The title of the post kinda sums it up.  See the screen shot on the right?  The icons on the bottom are all new and map to the new functionality.  There’s even a signal meter on the bottom bar that let’s you know if your connected.  You can download it here.

In addition to the gui changes, I made a couple of edits to minimize calls inside the main polling loop.  I also moved the power management from gmenu2x and used my versions of bldaemon  and ebindkeys to manage the backlights on the screen and keyboard.  There’s still a couple of settings in gmenu2x for setting the levels, but the timers are all hard coded for now.  Since the on-screen keyboard wasn’t really needed it was removed and replaced with an input dialog.  The UI part was easy, but I had a hard time finding an SDL example that didn’t completely reinvent the keyboard, thanks to deeice on the irc board for providing some support. The updated source code is on github.

Installation instructions are the same as for NodeZ2, I even borrowed the install script and forgot to rename it, so it’s a bit misleading.  Note:  If you still have a ‘stock’ zipit mozzwald has created a very nice install script  for flashing uboot and gmenu2x/openwrt:

FlashStock v0.1.2 Jun-28-2012 (md5 c6d01d4117b8492c5f57d41d81c34330)

As of version 5, mozzwald’s overlay scripts are included, be sure to read his blog posting for the details.  Instructions for configuring the ZipIt opkg repository can be found here.

What else is included?  Gmu from wejp, a feature full mp3 player is the ‘goto’ app but I also have mpg123 included for situations when a lighter load is needed.  Retawq, a text based web browser is very light and pretty easy to use.

The configuration for nano includes color, here are a few revised syntax files (Update: included in version 7).

A lot of the keyboard configs are from IZ2s that deeice has been perfecting.   He also provides some scripts for emacs, an irc client, and a ‘320×240’ patch for htop.

As you can see from the main pic I also put a little UI on anarsoul’s USB mode drivers, it was almost a freebie after the groundwork for the wifi tools was laid.  USB drivers, lots of em.  I’ve only found one USB flash drive that I couldn’t read (and I didn’t even troubleshoot).  All 5 or 6 of my USB hard drives connected, that includes the Western Digital MyBook that I couldn’t find the right setup for in the past.

There’s minicom and the drivers for using the ZipIt as a serial terminal as well as USB networking drivers for bridging or adding wifi to devices that don’t have it already.  Batman and the scripts that are included in NodeZ2 are also there, I just need to make an icon, next release…

Hit the escape key while in gmenu2x and a menu will pop up that displays the hot keys.  The one to remember is ‘alt+home (Update: as of ver7 it became just ‘home’)… it will return you to gmenu2x. Also, tryout the wakeup program, it can be quite useful.  It’ll wakeup your ZipIt from suspend, or it can be used to suspend your process until it wakes up.  It blocks until it goes off.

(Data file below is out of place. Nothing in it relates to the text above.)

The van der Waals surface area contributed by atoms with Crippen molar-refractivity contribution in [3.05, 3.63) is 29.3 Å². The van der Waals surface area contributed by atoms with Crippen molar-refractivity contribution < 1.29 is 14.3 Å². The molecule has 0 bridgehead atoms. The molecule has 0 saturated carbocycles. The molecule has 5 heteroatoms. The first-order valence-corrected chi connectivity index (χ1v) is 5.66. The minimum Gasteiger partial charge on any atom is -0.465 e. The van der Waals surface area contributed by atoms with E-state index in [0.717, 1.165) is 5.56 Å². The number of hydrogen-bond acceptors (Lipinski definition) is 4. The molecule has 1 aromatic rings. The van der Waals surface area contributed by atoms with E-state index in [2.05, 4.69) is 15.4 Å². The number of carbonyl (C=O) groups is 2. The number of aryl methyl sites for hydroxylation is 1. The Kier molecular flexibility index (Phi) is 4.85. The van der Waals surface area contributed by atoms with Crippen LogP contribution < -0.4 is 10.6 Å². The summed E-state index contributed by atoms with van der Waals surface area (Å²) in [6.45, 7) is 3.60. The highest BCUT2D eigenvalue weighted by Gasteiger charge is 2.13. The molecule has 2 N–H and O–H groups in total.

There are additional security features included as of version 7, but you will need to enable and configure them manually.

  • adduser, addgroup
  • deluser, delgroup
  • /etc/busybox.conf    <–provides sudo-like functionality

Follow these steps to set up a new user account and disable root logins over SSH.

root@engine12:~# mkdir /home
root@engine12:~# mkdir /home/mark
root@engine12:~# mkdir /home/mark/.ssh
root@engine12:~# adduser mark
root@engine12:~# chown mark -R /home/mark/

busybox needs to be SUID to switch to root with “su”

root@engine12:~# chmod 600 /etc/busybox.conf
root@engine12:~# chmod 4755 /bin/busybox

disable root login and restart dropbear

root@engine12:~# nano /etc/config/dropbear
root@engine12:~# /etc/init.d/dropbear stop
root@engine12:~# /etc/init.d/dropbear start


  • If your ZipIt doesn’t boot after running the flash script the most likely cause is incorrect u-boot parameters.

You can check your settings from a u-boot prompt.  Press a key after powering on the ZipIt,  and at the prompt type printenv:

$ printenv

The correct bootargs should look something like:

bootargs “console=ttyS2,115200 fbcon=rotate:3 root=/dev/mtdblock3 rw rootfstype=jffs2”

To change the bootargs enter the following commands after the u-boot prompt.

$ setenv bootargs “console=ttyS2,115200 fbcon=rotate:3 root=/dev/mtdblock3 rw rootfstype=jffs2”
$ saveenv; reset

  • After using certain apps you can no longer run a bash shell, all you get is a blank screen.  The current solution is to press alt+tab.  This will switch to the correct virtual terminal.



Here are a few tips for setting up Codelite to browse and edit the gmenu2x source tree under OpenWrt.

  • create a new custom Makefile project
  • right click on the new project and select “import files from directory”
  • select the gmenu2x source tree under <openwrt_root>/build_dir/target-arm_v5te_uClibc-0.9.32_eabi/

To build the changes I used the OpenWrt command-line.  You always need to remove the .built flag in the build_dir first or the package will not be re-compiled.

<openwrt_root>/make package/gmenu2x/compile -j2 V=99

With additional effort you can configure Codelite to run the above command when instructed to build.  Be sure not to issue a make clean or similar command though, OpenWrt will eagerly vaporize your efforts and overwrite them with a clean install of the gmenu2x tarball located in the dl folder.


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